Six types of an­noy­ing co-work­ers in your of­fice

USA TODAY US Edition - - MONEY - Steve Strauss

Ques­tion: I have a co-worker who is con­stantly smack­ing her gum. The worst part is that she is the boss’ daugh­ter, so I can’t re­ally com­plain to any­one. How do I han­dle such an an­noy­ing co-worker? — Char­maine

An­swer: A long time ago, in a work­place far, far away, I worked in an evil king­dom of two-faced liars, jerk bosses and mostly in­com­pe­tent co-work­ers.

Other than that, it was a lovely place to work.

One of these ge­niuses re­ally liked to say the word “like” a lot. It drove us all crazy. That is, un­til the day that we plot­ted our re­venge — err, so­lu­tion. We de­cided that ev­ery one of us would also drop the word “like” into our con­ver­sa­tions with him, like, well, so many likes.

“Like, wow Gerry, that is like, so rude of our man­ager to ask you to, like, work late.” Gerry caught our drift quickly and while he clearly didn’t like it, it solved the prob­lem pronto.

Here are six other com­mon types of an­noy­ing co-work­ers:

1. Nopey

Back in the day there was a clay­ma­tion car­toon called Gumby. Gumby had a dog named Nopey. The only thing Nopey could ever say was, “No!” “Hey Nopey, wanna go for a walk?” “No!” “Nopey, would you like this new bone to chew on?” “No!”

Per­son­ally, I find the most com­mon rea­son that peo­ple en­joy say­ing no is that it gives them a (false) sense of power. By deny­ing you what you want, they si­mul­ta­ne­ously avoid hav­ing to do ex­tra work while also main­tain­ing their sad lit­tle fief­dom.

2. The pig

This an­noy­ing co-worker is gen­er­ally found in the break room. The guy who se­cretly eats your lunch (a very, very com­mon of­fice pet-peeve.) The gal who re­fuses to wash her dishes.

3. The hoarder

I had the best grand­fa­ther in the world. One of his tricks was some­thing he called “The Magic Box.” Pop kept it in the trunk of his car, and when­ever he would come over to visit, he would have all the kids on the block come over to his car. Then he would open the trunk and cer­e­mo­ni­ously open the Magic Box for us. Some­how, ev­ery time, it was al­ways full of candy, and no mat­ter how much we took, it was full the next time he came over too. Magic!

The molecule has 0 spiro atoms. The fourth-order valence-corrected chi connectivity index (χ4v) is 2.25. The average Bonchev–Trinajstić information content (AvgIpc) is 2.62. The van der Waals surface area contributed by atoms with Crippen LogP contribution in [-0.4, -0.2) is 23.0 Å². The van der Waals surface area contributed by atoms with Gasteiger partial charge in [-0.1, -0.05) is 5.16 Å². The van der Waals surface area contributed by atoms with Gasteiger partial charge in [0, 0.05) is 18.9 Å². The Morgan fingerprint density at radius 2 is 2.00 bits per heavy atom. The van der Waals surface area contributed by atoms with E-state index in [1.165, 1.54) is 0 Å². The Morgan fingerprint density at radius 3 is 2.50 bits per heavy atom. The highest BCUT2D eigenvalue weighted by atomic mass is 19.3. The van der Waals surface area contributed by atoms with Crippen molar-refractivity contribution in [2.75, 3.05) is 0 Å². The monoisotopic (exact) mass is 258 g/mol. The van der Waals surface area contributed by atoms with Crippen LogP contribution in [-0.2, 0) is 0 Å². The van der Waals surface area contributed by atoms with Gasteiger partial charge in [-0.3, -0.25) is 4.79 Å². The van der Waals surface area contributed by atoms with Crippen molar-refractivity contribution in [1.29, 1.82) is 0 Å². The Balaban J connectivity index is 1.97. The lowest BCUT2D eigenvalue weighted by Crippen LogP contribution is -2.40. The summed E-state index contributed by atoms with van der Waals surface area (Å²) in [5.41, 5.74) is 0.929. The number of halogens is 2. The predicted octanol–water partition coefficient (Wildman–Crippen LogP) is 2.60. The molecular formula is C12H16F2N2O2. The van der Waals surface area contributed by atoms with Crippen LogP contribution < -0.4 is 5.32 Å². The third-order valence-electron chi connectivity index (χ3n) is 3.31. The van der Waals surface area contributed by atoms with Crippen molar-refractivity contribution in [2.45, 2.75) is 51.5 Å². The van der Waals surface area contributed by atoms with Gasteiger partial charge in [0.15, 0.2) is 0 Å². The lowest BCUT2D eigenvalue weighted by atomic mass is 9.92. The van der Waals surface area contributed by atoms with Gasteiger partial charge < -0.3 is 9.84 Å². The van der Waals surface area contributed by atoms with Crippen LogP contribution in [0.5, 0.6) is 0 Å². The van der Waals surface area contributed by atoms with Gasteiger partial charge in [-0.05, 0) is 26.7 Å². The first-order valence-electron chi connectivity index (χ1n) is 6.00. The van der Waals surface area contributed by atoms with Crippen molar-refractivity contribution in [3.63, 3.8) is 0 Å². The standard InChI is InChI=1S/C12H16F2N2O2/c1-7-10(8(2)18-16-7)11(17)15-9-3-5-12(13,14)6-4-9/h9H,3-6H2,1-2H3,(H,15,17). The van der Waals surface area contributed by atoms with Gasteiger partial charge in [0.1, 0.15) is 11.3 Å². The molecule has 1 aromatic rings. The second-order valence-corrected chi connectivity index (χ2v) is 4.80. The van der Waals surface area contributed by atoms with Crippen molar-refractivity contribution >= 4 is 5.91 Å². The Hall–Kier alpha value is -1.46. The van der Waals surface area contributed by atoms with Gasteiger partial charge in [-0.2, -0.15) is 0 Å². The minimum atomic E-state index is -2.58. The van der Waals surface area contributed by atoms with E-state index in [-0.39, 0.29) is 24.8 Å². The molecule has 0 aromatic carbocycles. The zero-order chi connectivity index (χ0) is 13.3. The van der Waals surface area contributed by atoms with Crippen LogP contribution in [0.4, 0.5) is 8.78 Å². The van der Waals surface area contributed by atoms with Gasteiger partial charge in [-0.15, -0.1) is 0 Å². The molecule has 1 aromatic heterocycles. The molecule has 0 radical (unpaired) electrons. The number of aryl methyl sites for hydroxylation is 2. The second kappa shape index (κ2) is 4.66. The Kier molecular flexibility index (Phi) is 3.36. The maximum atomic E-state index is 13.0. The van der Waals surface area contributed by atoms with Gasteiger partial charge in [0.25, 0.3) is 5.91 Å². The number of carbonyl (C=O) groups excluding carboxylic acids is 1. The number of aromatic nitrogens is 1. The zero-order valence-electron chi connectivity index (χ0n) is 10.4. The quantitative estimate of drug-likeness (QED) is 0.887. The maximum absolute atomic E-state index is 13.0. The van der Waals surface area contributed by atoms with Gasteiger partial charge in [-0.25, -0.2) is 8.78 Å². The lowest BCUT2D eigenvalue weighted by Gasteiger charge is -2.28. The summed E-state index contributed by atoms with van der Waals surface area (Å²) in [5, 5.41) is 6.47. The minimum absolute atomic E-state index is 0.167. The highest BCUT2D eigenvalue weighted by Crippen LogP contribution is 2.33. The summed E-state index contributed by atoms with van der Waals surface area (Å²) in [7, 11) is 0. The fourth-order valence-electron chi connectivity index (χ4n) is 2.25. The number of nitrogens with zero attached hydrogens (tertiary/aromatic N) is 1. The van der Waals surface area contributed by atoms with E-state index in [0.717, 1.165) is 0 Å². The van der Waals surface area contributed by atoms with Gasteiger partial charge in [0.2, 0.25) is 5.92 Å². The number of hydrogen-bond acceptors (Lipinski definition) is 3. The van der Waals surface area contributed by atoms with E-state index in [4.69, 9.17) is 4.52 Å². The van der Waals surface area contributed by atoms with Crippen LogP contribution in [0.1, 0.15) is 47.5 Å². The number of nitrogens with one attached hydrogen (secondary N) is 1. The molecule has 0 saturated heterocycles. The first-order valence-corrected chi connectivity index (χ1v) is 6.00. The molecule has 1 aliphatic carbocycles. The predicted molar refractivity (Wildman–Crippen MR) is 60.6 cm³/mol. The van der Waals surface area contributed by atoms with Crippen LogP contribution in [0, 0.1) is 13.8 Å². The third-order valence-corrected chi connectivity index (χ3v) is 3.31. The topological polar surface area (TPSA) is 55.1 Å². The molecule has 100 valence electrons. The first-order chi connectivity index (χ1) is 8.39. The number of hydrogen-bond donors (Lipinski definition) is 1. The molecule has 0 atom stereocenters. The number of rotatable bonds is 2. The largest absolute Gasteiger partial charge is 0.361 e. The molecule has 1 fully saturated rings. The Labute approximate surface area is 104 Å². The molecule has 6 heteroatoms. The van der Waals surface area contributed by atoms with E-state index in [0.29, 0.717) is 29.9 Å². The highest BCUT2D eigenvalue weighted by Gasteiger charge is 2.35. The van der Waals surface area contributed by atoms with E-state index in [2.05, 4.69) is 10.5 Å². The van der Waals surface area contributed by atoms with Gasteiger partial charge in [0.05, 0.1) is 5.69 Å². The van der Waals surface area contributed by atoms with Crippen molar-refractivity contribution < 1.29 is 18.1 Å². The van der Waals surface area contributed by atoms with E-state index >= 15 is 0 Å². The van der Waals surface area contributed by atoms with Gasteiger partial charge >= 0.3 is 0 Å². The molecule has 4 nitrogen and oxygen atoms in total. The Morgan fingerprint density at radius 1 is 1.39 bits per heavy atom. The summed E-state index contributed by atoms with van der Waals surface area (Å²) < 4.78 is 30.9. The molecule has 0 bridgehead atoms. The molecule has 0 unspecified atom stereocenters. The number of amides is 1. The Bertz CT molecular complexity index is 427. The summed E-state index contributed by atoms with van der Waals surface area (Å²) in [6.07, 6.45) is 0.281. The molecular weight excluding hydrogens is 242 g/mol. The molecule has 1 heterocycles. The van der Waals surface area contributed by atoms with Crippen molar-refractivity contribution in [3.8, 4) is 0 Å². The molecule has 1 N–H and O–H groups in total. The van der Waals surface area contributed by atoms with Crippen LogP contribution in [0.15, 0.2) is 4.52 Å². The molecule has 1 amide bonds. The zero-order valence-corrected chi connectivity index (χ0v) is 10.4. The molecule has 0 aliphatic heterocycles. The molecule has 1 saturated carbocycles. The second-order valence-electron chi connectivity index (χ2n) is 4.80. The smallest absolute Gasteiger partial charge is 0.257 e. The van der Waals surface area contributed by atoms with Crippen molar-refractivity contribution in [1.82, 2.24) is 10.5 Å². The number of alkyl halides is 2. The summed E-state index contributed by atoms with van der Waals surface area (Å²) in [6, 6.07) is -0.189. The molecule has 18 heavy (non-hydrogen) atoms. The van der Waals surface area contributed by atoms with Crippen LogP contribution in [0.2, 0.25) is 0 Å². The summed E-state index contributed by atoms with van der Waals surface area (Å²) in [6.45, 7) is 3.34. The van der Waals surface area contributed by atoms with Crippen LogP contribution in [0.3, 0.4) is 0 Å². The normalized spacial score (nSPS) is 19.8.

Hey, what can I say? I was 8.

In any case, the point here be­ing that there are a few em­ploy­ees out there who think that the sup­ply closet at work is the grown-up ver­sion of the Magic Box. It never seems to run dry, and they never seem to tire of pil­fer­ing it for per­sonal use.

4. The gos­siper

Is there any­one more in­ju­ri­ous to a co­he­sive work­force than the gos­siper? Makes no dif­fer­ence if it’s true or false, just as long as he or she gets to wag their tongue about some­one be­hind their back.

5. Mr. Clue­less

Mr. Clue­less talks too loud. Or he smells bad. Or he cuts out too early. Or he YELLS WHEN HE EMAILS. Or he thinks his pre­sen­ta­tion is sup­posed to in­cor­po­rate ev­ery sin­gle odd­ball Pow­erPoint trick he has ever learned.

6. The cheap­skate

How can it be that that round of drinks he al­ways prom­ises to buy never oc­curs, or the place he picks when it’s your turn to buy is su­per nice?

Do any of these sound like some­one you know? Prob­a­bly. Let’s just hope it’s not you.

Steve Strauss, @Steve Strauss on Twit­ter, is a lawyer spe­cial­iz­ing in small busi­ness and en­trepreneur­ship who has been writ­ing for USATODAY.com for 20 years. Email: sstrauss@mrall­biz.com. You can learn more about Steve at MrAll­Biz.

The views and opin­ions ex­pressed in this col­umn are the author’s and do not nec­es­sar­ily re­flect those of USA TO­DAY.

GETTY IM­AGES/ISTOCKPHOTO

Newspapers in English

Newspapers from USA

© PressReader. All rights reserved.